Queen Victoria is in a funk, and Britain is not amused.
The year is 1864. Victoria's been queen for 26 years, but of more pressing import, she's been a widow for three. Ever since Prince Albert Saxe-Coburg-Gotha died of typhoid, Victoria's been holed in Windsor Castle, not seeing anyone, not governing, barely living. Britain is slipping into a constitutional crisis, support is growing for an end to the monarchy, and still Victoria fails to respond.
Something needs to be done. And the man to do it is John Brown, a Scotsman who tended the Royal Family's horses when Albert was alive, befriending both him and his wife, the Queen. Maybe, the Royal Court suspects, Brown can ease Victoria out of her stupor.
That he does, in ways that shocked the country and may have saved its government.
"Mrs. Brown" is an intimate story of a sexless love affair, a meeting of two souls who need each other in every possible way but carnally. It's also an acting showcase, an intricately crafted tale of the machinations of power (both political and familial) and an engaging primer on 19th-century British politics.
A rambunctious Highlander who has little time for unnecessary XTC propriety, Brown (Billy Connolly) hits Windsor like a bombshell. Tradition dictates that the Queen (Judi Dench) be shown total deference: Speak only when spoken to, never look her straight in the eye, always walk or ride behind her (even if it means backing up occasionally), always refer to her as "Your Majesty."
Unless, of course, you're John Brown. Then, you address Queen Victoria, to her face, as "Woman" (and quietly delight in the raised eyebrows). You bring her horse around for a ride, even when she hasn't made such a request. And you dismiss the pleadings of her sycophant physician that any exertion would be detrimental to the Queen's health. Nope, you take her riding, convince her to go swimming, even take her out (alone!) for a daylong visit with some common folk.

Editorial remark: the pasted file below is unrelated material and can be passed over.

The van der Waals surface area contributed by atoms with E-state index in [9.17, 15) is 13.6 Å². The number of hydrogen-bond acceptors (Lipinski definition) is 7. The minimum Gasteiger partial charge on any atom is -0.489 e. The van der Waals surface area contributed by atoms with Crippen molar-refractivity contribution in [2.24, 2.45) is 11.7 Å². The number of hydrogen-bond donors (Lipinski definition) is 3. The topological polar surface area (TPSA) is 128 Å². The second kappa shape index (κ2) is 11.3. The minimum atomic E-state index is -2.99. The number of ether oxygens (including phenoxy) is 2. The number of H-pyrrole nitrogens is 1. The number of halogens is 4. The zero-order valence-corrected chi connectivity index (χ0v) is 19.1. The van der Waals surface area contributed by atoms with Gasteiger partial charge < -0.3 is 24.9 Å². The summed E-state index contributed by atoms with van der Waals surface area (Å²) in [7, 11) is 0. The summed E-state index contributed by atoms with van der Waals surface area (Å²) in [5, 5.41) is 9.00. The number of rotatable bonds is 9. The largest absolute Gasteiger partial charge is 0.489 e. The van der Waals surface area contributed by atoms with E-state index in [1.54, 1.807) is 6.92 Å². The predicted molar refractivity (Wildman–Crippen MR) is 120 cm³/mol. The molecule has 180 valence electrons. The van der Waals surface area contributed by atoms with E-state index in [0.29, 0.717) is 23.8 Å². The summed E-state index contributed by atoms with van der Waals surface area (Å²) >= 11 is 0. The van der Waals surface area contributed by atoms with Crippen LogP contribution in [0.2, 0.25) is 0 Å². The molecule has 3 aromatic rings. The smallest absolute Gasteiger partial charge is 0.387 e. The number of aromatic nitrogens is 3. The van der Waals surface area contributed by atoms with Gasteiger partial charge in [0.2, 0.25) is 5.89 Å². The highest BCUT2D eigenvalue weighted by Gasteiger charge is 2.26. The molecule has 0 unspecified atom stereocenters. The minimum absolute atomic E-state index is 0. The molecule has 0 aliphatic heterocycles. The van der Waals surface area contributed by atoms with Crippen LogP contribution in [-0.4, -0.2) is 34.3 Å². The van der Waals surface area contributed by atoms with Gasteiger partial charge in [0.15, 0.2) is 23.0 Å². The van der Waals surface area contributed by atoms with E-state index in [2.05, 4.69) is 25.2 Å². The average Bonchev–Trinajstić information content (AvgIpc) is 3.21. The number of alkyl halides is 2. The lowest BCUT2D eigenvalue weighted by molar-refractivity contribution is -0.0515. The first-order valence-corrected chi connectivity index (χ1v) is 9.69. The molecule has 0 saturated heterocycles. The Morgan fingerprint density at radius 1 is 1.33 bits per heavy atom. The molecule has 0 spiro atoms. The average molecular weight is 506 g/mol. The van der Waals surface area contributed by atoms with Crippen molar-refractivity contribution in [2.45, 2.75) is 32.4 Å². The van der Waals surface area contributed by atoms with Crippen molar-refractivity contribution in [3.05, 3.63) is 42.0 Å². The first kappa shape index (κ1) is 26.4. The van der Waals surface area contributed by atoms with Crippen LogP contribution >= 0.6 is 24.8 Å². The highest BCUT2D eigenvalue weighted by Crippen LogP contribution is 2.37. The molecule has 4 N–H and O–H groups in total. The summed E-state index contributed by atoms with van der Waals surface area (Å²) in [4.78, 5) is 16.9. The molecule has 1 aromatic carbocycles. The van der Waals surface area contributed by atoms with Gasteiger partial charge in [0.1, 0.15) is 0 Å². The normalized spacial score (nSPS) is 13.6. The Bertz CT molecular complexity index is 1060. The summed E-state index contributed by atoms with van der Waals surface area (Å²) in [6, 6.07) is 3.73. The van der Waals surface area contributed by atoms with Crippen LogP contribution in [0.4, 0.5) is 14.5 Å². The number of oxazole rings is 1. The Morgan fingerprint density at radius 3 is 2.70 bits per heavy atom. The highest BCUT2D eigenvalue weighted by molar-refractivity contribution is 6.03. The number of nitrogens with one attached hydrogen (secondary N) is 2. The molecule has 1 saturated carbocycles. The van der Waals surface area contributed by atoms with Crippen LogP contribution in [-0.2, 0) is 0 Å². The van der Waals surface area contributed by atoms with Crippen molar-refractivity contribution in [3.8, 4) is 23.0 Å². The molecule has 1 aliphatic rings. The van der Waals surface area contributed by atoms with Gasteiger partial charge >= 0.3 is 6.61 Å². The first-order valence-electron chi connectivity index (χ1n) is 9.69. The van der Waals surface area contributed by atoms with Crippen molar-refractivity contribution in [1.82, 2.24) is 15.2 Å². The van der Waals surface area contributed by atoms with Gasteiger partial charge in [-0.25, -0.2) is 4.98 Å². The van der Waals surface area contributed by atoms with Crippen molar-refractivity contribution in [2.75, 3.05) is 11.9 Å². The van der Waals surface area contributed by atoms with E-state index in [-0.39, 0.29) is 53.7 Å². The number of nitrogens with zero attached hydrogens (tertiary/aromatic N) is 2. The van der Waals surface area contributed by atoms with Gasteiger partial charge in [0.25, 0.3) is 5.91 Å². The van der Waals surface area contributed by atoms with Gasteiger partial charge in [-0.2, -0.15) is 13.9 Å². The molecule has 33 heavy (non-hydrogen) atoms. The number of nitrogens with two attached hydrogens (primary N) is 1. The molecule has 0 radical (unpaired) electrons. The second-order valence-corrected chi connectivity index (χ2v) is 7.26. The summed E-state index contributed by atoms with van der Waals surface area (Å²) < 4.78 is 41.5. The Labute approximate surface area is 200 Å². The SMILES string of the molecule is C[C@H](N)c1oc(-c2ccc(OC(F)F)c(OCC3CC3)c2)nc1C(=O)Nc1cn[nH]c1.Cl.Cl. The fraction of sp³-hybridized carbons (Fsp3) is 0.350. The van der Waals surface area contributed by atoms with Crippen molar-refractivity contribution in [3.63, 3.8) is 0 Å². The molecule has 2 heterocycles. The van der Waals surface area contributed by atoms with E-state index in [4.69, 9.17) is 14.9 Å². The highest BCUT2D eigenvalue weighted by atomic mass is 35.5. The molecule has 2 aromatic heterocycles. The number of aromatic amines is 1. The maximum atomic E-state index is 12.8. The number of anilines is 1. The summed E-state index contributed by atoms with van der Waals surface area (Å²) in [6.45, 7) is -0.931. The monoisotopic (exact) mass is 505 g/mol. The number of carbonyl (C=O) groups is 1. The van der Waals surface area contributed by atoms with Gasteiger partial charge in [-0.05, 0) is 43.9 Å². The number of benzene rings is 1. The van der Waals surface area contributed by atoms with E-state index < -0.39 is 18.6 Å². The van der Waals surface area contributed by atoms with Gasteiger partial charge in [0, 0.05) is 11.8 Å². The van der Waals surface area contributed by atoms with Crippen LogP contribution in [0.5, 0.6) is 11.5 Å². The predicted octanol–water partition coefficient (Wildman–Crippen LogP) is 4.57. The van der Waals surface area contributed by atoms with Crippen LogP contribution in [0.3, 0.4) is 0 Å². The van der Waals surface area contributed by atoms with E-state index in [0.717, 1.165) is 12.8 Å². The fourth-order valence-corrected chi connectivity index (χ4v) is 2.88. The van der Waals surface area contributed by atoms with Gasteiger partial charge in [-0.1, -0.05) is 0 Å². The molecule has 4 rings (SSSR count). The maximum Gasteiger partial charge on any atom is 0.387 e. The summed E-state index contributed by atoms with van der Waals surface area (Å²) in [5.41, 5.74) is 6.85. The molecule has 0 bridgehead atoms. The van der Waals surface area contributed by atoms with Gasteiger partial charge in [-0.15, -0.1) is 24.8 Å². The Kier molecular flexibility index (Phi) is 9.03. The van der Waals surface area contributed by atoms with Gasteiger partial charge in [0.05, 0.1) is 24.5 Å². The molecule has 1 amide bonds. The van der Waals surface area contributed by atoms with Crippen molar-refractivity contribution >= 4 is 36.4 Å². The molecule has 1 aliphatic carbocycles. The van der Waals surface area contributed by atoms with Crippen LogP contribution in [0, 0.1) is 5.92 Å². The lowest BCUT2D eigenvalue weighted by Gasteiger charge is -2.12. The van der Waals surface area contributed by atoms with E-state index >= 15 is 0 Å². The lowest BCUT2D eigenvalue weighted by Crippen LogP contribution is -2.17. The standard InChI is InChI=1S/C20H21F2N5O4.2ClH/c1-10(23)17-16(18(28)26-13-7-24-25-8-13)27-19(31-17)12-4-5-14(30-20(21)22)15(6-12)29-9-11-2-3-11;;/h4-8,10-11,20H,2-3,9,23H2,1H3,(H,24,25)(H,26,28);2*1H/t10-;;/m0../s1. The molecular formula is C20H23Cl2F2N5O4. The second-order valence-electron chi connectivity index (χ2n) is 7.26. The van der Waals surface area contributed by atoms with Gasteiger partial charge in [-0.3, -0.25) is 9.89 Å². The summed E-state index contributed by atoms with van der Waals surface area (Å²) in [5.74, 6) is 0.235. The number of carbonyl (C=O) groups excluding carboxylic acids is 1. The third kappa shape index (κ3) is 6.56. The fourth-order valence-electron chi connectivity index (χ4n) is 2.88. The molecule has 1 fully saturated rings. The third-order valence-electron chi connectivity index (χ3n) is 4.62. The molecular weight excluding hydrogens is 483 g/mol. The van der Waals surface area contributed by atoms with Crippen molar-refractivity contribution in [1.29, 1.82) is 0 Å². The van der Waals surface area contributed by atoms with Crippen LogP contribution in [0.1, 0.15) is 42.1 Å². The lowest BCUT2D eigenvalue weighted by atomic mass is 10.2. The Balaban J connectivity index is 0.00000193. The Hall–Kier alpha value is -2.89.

Which is exactly what the Queen needs. She responds by slowly crawling out of her shell, a little too slowly, it seems, for Benjamin Disraeli (scene-stealer Antony Sher), the wily Conservative prime minister who loves England, the monarchy and himself.
Appalled that the Queen's absence is fueling the anti-monarchy movement he so abhors, Disraeli recruits Brown to give Victoria that final push and convince her to assume once again the reigns of government.
Dench, a British actress perhaps most recognizable as M in the latest James Bond film, "Goldeneye," brings to life a woman history has turned into a caricature of pomposity and humorlessness. There's a gravity and regal bearing to Dench's Victoria, but there's also an entirely believable twinkle deep behind it all that a lesser actress could never have pulled off.
As Brown, Connolly only faintly resembles the broad comedian TV audiences know from "Head of the Class" and "Pearl." His performance manages to make non-conformity look both dignified and daring, not an easy combination.
Historians have long debated whether there were sexual relations between Victoria and Brown -- the latter left behind no known journals -- but director John Madden and screenwriter Jeremy Brock properly view such questions as beside the point.
What is important is the mutual dependence that developed between Victoria and Brown, for whom her safety -- both mental and physical -- becomes his obsession. The result is one of history's most poignant love stories, between two people who may never have so much as kissed.
Directed by John Madden
Starring Judi Dench and Billy Connolly
Released by Miramax
Rated PG (brief nudity)
Sun score: *** 1/2
Pub Date: 8/01/97